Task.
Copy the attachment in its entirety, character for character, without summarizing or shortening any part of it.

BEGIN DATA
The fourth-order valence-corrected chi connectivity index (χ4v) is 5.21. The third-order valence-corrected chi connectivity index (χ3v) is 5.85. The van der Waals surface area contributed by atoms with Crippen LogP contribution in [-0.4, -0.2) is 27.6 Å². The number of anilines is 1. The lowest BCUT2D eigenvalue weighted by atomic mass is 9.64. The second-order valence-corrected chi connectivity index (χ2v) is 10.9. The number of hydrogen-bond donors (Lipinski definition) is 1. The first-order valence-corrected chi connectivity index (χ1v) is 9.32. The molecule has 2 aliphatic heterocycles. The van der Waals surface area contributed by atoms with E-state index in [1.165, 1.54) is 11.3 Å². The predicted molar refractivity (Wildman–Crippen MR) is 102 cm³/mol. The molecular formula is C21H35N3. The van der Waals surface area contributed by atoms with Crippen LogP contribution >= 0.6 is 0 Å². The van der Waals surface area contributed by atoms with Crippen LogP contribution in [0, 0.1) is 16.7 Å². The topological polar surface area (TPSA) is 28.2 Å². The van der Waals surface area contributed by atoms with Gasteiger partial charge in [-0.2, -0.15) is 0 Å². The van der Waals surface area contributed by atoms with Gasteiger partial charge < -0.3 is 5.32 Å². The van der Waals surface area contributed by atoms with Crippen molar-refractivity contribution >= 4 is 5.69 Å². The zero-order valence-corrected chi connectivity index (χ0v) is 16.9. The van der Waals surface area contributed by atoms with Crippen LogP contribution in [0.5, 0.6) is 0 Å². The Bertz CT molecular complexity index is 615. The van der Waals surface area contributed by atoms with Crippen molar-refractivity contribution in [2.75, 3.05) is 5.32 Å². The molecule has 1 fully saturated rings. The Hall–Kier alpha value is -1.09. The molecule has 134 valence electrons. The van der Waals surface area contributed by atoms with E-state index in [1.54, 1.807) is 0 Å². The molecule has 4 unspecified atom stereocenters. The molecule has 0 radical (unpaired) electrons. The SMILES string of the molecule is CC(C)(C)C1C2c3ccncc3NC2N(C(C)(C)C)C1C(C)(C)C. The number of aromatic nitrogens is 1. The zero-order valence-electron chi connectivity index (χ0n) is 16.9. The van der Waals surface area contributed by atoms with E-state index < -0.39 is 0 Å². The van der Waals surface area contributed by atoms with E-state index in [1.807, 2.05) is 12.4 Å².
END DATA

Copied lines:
The fourth-order valence-corrected chi connectivity index (χ4v) is 5.21. The third-order valence-corrected chi connectivity index (χ3v) is 5.85. The van der Waals surface area contributed by atoms with Crippen LogP contribution in [-0.4, -0.2) is 27.6 Å². The number of anilines is 1. The lowest BCUT2D eigenvalue weighted by atomic mass is 9.64. The second-order valence-corrected chi connectivity index (χ2v) is 10.9. The number of hydrogen-bond donors (Lipinski definition) is 1. The first-order valence-corrected chi connectivity index (χ1v) is 9.32. The molecule has 2 aliphatic heterocycles. The van der Waals surface area contributed by atoms with E-state index in [1.165, 1.54) is 11.3 Å². The predicted molar refractivity (Wildman–Crippen MR) is 102 cm³/mol. The molecular formula is C21H35N3. The van der Waals surface area contributed by atoms with Crippen LogP contribution >= 0.6 is 0 Å². The van der Waals surface area contributed by atoms with Crippen LogP contribution in [0, 0.1) is 16.7 Å². The topological polar surface area (TPSA) is 28.2 Å². The van der Waals surface area contributed by atoms with Gasteiger partial charge in [-0.2, -0.15) is 0 Å². The van der Waals surface area contributed by atoms with Gasteiger partial charge < -0.3 is 5.32 Å². The van der Waals surface area contributed by atoms with Crippen molar-refractivity contribution >= 4 is 5.69 Å². The zero-order valence-corrected chi connectivity index (χ0v) is 16.9. The van der Waals surface area contributed by atoms with Crippen LogP contribution in [0.5, 0.6) is 0 Å². The Bertz CT molecular complexity index is 615. The van der Waals surface area contributed by atoms with Crippen molar-refractivity contribution in [2.75, 3.05) is 5.32 Å². The molecule has 1 fully saturated rings. The Hall–Kier alpha value is -1.09. The molecule has 134 valence electrons. The van der Waals surface area contributed by atoms with E-state index in [1.54, 1.807) is 0 Å². The molecule has 4 unspecified atom stereocenters. The molecule has 0 radical (unpaired) electrons. The SMILES string of the molecule is CC(C)(C)C1C2c3ccncc3NC2N(C(C)(C)C)C1C(C)(C)C. The number of aromatic nitrogens is 1. The zero-order valence-electron chi connectivity index (χ0n) is 16.9. The van der Waals surface area contributed by atoms with E-state index < -0.39 is 0 Å². The van der Waals surface area contributed by atoms with E-state index in [1.807, 2.05) is 12.4 Å².